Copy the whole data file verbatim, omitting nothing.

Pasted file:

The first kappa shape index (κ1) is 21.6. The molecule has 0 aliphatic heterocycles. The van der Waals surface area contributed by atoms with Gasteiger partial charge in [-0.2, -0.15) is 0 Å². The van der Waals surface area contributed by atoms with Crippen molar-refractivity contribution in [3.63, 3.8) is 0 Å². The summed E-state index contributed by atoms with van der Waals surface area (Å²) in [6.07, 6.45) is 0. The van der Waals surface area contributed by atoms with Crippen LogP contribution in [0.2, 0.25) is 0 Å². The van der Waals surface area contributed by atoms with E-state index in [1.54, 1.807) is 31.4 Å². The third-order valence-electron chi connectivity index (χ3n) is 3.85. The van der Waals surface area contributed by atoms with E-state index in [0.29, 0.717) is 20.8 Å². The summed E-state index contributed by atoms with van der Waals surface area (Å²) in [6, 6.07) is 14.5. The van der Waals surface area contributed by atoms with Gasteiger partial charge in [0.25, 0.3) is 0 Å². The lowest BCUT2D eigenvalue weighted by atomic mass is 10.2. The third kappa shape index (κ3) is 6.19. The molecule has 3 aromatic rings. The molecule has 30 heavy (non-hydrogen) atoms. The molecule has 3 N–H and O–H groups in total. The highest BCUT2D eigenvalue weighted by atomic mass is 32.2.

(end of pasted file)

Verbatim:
The first kappa shape index (κ1) is 21.6. The molecule has 0 aliphatic heterocycles. The van der Waals surface area contributed by atoms with Gasteiger partial charge in [-0.2, -0.15) is 0 Å². The van der Waals surface area contributed by atoms with Crippen molar-refractivity contribution in [3.63, 3.8) is 0 Å². The summed E-state index contributed by atoms with van der Waals surface area (Å²) in [6.07, 6.45) is 0. The van der Waals surface area contributed by atoms with Crippen LogP contribution in [0.2, 0.25) is 0 Å². The van der Waals surface area contributed by atoms with E-state index in [1.54, 1.807) is 31.4 Å². The third-order valence-electron chi connectivity index (χ3n) is 3.85. The van der Waals surface area contributed by atoms with E-state index in [0.29, 0.717) is 20.8 Å². The summed E-state index contributed by atoms with van der Waals surface area (Å²) in [6, 6.07) is 14.5. The van der Waals surface area contributed by atoms with Gasteiger partial charge in [0.25, 0.3) is 0 Å². The lowest BCUT2D eigenvalue weighted by atomic mass is 10.2. The third kappa shape index (κ3) is 6.19. The molecule has 3 aromatic rings. The molecule has 30 heavy (non-hydrogen) atoms. The molecule has 3 N–H and O–H groups in total. The highest BCUT2D eigenvalue weighted by atomic mass is 32.2.